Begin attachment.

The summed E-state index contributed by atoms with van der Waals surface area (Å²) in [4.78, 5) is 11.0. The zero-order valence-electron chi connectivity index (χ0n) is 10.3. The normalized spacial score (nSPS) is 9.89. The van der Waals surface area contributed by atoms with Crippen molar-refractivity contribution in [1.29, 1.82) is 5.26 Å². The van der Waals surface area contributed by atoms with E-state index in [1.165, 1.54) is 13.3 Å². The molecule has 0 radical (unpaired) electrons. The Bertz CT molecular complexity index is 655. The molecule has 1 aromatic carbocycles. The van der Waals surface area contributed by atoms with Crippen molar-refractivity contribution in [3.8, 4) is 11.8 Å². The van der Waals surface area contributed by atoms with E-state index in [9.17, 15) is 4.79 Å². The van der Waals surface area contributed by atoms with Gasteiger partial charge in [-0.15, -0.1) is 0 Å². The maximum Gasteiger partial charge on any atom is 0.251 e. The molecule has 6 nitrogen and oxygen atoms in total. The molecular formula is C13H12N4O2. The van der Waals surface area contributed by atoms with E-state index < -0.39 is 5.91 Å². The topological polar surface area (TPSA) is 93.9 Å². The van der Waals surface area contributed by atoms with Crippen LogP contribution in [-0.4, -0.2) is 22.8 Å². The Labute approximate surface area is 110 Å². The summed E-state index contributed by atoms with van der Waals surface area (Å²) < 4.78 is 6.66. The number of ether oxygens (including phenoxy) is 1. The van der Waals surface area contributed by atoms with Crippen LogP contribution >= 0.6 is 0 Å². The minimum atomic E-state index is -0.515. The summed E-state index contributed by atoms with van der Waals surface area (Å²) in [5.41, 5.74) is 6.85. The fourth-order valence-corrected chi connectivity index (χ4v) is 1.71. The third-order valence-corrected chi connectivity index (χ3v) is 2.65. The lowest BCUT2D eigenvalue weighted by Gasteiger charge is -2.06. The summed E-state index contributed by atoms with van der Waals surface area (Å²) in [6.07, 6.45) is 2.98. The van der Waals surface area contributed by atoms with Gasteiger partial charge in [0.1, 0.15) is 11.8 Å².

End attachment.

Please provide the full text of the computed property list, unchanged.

The summed E-state index contributed by atoms with van der Waals surface area (Å²) in [4.78, 5) is 11.0. The zero-order valence-electron chi connectivity index (χ0n) is 10.3. The normalized spacial score (nSPS) is 9.89. The van der Waals surface area contributed by atoms with Crippen molar-refractivity contribution in [1.29, 1.82) is 5.26 Å². The van der Waals surface area contributed by atoms with E-state index in [1.165, 1.54) is 13.3 Å². The molecule has 0 radical (unpaired) electrons. The Bertz CT molecular complexity index is 655. The molecule has 1 aromatic carbocycles. The van der Waals surface area contributed by atoms with Crippen molar-refractivity contribution in [3.8, 4) is 11.8 Å². The van der Waals surface area contributed by atoms with E-state index in [9.17, 15) is 4.79 Å². The van der Waals surface area contributed by atoms with Gasteiger partial charge in [-0.15, -0.1) is 0 Å². The maximum Gasteiger partial charge on any atom is 0.251 e. The molecule has 6 nitrogen and oxygen atoms in total. The molecular formula is C13H12N4O2. The van der Waals surface area contributed by atoms with E-state index < -0.39 is 5.91 Å². The topological polar surface area (TPSA) is 93.9 Å². The van der Waals surface area contributed by atoms with Crippen LogP contribution in [-0.4, -0.2) is 22.8 Å². The Labute approximate surface area is 110 Å². The summed E-state index contributed by atoms with van der Waals surface area (Å²) < 4.78 is 6.66. The number of ether oxygens (including phenoxy) is 1. The van der Waals surface area contributed by atoms with Crippen LogP contribution >= 0.6 is 0 Å². The minimum atomic E-state index is -0.515. The summed E-state index contributed by atoms with van der Waals surface area (Å²) in [5.41, 5.74) is 6.85. The fourth-order valence-corrected chi connectivity index (χ4v) is 1.71. The third-order valence-corrected chi connectivity index (χ3v) is 2.65. The lowest BCUT2D eigenvalue weighted by Gasteiger charge is -2.06. The summed E-state index contributed by atoms with van der Waals surface area (Å²) in [6.07, 6.45) is 2.98. The van der Waals surface area contributed by atoms with Gasteiger partial charge in [0.1, 0.15) is 11.8 Å².